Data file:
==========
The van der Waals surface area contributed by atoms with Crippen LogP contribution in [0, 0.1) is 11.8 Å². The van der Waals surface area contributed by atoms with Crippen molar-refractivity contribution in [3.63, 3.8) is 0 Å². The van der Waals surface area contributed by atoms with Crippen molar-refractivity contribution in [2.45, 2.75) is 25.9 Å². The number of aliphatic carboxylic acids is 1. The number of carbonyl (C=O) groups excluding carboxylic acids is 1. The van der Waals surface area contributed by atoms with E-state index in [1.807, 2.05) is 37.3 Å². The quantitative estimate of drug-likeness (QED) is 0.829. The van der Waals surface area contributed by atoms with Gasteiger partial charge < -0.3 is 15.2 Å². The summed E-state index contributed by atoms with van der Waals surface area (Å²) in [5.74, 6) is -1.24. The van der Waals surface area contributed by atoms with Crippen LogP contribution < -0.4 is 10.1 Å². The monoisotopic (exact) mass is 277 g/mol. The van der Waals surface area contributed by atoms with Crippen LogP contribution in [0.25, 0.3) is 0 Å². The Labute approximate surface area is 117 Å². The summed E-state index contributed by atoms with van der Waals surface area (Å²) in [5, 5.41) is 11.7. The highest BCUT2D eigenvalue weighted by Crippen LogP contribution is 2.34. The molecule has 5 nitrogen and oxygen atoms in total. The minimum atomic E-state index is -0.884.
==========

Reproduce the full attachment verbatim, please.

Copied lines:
The van der Waals surface area contributed by atoms with Crippen LogP contribution in [0, 0.1) is 11.8 Å². The van der Waals surface area contributed by atoms with Crippen molar-refractivity contribution in [3.63, 3.8) is 0 Å². The van der Waals surface area contributed by atoms with Crippen molar-refractivity contribution in [2.45, 2.75) is 25.9 Å². The number of aliphatic carboxylic acids is 1. The number of carbonyl (C=O) groups excluding carboxylic acids is 1. The van der Waals surface area contributed by atoms with E-state index in [1.807, 2.05) is 37.3 Å². The quantitative estimate of drug-likeness (QED) is 0.829. The van der Waals surface area contributed by atoms with Gasteiger partial charge < -0.3 is 15.2 Å². The summed E-state index contributed by atoms with van der Waals surface area (Å²) in [5.74, 6) is -1.24. The van der Waals surface area contributed by atoms with Crippen LogP contribution < -0.4 is 10.1 Å². The monoisotopic (exact) mass is 277 g/mol. The van der Waals surface area contributed by atoms with Crippen LogP contribution in [0.25, 0.3) is 0 Å². The Labute approximate surface area is 117 Å². The summed E-state index contributed by atoms with van der Waals surface area (Å²) in [5, 5.41) is 11.7. The highest BCUT2D eigenvalue weighted by Crippen LogP contribution is 2.34. The molecule has 5 nitrogen and oxygen atoms in total. The minimum atomic E-state index is -0.884.